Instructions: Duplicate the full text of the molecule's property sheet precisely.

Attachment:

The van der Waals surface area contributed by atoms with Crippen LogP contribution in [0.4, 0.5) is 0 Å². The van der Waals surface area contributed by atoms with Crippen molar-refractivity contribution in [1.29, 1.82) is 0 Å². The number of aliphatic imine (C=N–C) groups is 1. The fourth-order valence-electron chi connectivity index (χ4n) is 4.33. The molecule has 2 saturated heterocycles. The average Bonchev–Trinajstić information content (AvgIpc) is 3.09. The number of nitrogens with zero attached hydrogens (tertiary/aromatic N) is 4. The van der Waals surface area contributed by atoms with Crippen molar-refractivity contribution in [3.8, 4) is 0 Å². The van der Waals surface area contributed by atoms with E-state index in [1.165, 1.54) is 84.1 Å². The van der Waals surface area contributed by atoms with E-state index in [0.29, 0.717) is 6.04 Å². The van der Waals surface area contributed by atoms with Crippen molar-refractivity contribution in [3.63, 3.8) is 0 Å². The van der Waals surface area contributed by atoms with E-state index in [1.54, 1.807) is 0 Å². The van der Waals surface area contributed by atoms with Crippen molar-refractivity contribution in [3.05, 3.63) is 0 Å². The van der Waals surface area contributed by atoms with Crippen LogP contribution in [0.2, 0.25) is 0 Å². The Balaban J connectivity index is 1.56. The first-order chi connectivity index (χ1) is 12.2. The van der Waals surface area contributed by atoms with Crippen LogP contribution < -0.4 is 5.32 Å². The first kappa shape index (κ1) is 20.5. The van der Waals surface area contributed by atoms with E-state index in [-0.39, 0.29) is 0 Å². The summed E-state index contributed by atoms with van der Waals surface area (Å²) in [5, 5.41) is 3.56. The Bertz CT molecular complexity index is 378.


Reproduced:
The van der Waals surface area contributed by atoms with Crippen LogP contribution in [0.4, 0.5) is 0 Å². The van der Waals surface area contributed by atoms with Crippen molar-refractivity contribution in [1.29, 1.82) is 0 Å². The number of aliphatic imine (C=N–C) groups is 1. The fourth-order valence-electron chi connectivity index (χ4n) is 4.33. The molecule has 2 saturated heterocycles. The average Bonchev–Trinajstić information content (AvgIpc) is 3.09. The number of nitrogens with zero attached hydrogens (tertiary/aromatic N) is 4. The van der Waals surface area contributed by atoms with Crippen molar-refractivity contribution in [3.8, 4) is 0 Å². The van der Waals surface area contributed by atoms with E-state index in [1.165, 1.54) is 84.1 Å². The van der Waals surface area contributed by atoms with E-state index in [0.29, 0.717) is 6.04 Å². The van der Waals surface area contributed by atoms with Crippen molar-refractivity contribution in [3.63, 3.8) is 0 Å². The van der Waals surface area contributed by atoms with E-state index in [1.54, 1.807) is 0 Å². The van der Waals surface area contributed by atoms with Crippen molar-refractivity contribution in [3.05, 3.63) is 0 Å². The van der Waals surface area contributed by atoms with Crippen LogP contribution in [0.2, 0.25) is 0 Å². The Balaban J connectivity index is 1.56. The first-order chi connectivity index (χ1) is 12.2. The van der Waals surface area contributed by atoms with Crippen LogP contribution < -0.4 is 5.32 Å². The first kappa shape index (κ1) is 20.5. The van der Waals surface area contributed by atoms with E-state index in [-0.39, 0.29) is 0 Å². The summed E-state index contributed by atoms with van der Waals surface area (Å²) in [5, 5.41) is 3.56. The Bertz CT molecular complexity index is 378.